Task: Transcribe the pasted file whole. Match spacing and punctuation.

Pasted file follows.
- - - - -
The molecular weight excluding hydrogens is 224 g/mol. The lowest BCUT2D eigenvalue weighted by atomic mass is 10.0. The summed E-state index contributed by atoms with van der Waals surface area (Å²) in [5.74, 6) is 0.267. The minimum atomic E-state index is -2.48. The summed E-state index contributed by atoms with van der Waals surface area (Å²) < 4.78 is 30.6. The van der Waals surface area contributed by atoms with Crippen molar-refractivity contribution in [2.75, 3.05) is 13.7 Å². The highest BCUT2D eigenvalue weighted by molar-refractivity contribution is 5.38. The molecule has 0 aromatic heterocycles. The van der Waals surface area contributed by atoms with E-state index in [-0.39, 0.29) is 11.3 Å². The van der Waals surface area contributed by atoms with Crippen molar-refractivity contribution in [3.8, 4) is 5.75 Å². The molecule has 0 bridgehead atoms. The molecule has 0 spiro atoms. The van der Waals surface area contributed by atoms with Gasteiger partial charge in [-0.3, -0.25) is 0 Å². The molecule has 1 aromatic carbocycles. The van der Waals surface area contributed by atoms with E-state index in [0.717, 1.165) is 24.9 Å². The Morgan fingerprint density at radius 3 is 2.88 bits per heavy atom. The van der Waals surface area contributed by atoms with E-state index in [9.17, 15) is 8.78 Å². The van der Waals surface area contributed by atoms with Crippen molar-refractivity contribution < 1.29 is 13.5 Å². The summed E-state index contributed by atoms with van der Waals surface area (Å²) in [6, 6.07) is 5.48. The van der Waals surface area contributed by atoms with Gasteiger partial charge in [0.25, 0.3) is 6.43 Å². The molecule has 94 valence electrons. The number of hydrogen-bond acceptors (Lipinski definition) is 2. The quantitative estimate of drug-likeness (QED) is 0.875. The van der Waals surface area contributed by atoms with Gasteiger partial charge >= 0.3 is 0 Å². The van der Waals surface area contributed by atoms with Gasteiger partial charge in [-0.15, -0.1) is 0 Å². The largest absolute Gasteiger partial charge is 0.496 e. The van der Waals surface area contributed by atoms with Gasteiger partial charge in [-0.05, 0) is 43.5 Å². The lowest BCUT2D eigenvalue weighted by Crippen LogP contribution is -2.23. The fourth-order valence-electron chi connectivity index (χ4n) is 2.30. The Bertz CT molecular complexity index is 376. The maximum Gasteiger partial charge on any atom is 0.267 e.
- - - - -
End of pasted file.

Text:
The molecular weight excluding hydrogens is 224 g/mol. The lowest BCUT2D eigenvalue weighted by atomic mass is 10.0. The summed E-state index contributed by atoms with van der Waals surface area (Å²) in [5.74, 6) is 0.267. The minimum atomic E-state index is -2.48. The summed E-state index contributed by atoms with van der Waals surface area (Å²) < 4.78 is 30.6. The van der Waals surface area contributed by atoms with Crippen molar-refractivity contribution in [2.75, 3.05) is 13.7 Å². The highest BCUT2D eigenvalue weighted by molar-refractivity contribution is 5.38. The molecule has 0 aromatic heterocycles. The van der Waals surface area contributed by atoms with E-state index in [-0.39, 0.29) is 11.3 Å². The van der Waals surface area contributed by atoms with Crippen molar-refractivity contribution in [3.8, 4) is 5.75 Å². The molecule has 0 bridgehead atoms. The molecule has 0 spiro atoms. The van der Waals surface area contributed by atoms with Gasteiger partial charge in [-0.3, -0.25) is 0 Å². The molecule has 1 aromatic carbocycles. The van der Waals surface area contributed by atoms with E-state index in [0.717, 1.165) is 24.9 Å². The Morgan fingerprint density at radius 3 is 2.88 bits per heavy atom. The van der Waals surface area contributed by atoms with E-state index in [9.17, 15) is 8.78 Å². The van der Waals surface area contributed by atoms with Crippen molar-refractivity contribution < 1.29 is 13.5 Å². The summed E-state index contributed by atoms with van der Waals surface area (Å²) in [6, 6.07) is 5.48. The van der Waals surface area contributed by atoms with Gasteiger partial charge in [0.25, 0.3) is 6.43 Å². The molecule has 94 valence electrons. The number of hydrogen-bond acceptors (Lipinski definition) is 2. The quantitative estimate of drug-likeness (QED) is 0.875. The van der Waals surface area contributed by atoms with Gasteiger partial charge >= 0.3 is 0 Å². The van der Waals surface area contributed by atoms with Gasteiger partial charge in [-0.15, -0.1) is 0 Å². The largest absolute Gasteiger partial charge is 0.496 e. The van der Waals surface area contributed by atoms with Gasteiger partial charge in [-0.05, 0) is 43.5 Å². The lowest BCUT2D eigenvalue weighted by Crippen LogP contribution is -2.23. The fourth-order valence-electron chi connectivity index (χ4n) is 2.30. The Bertz CT molecular complexity index is 376. The maximum Gasteiger partial charge on any atom is 0.267 e.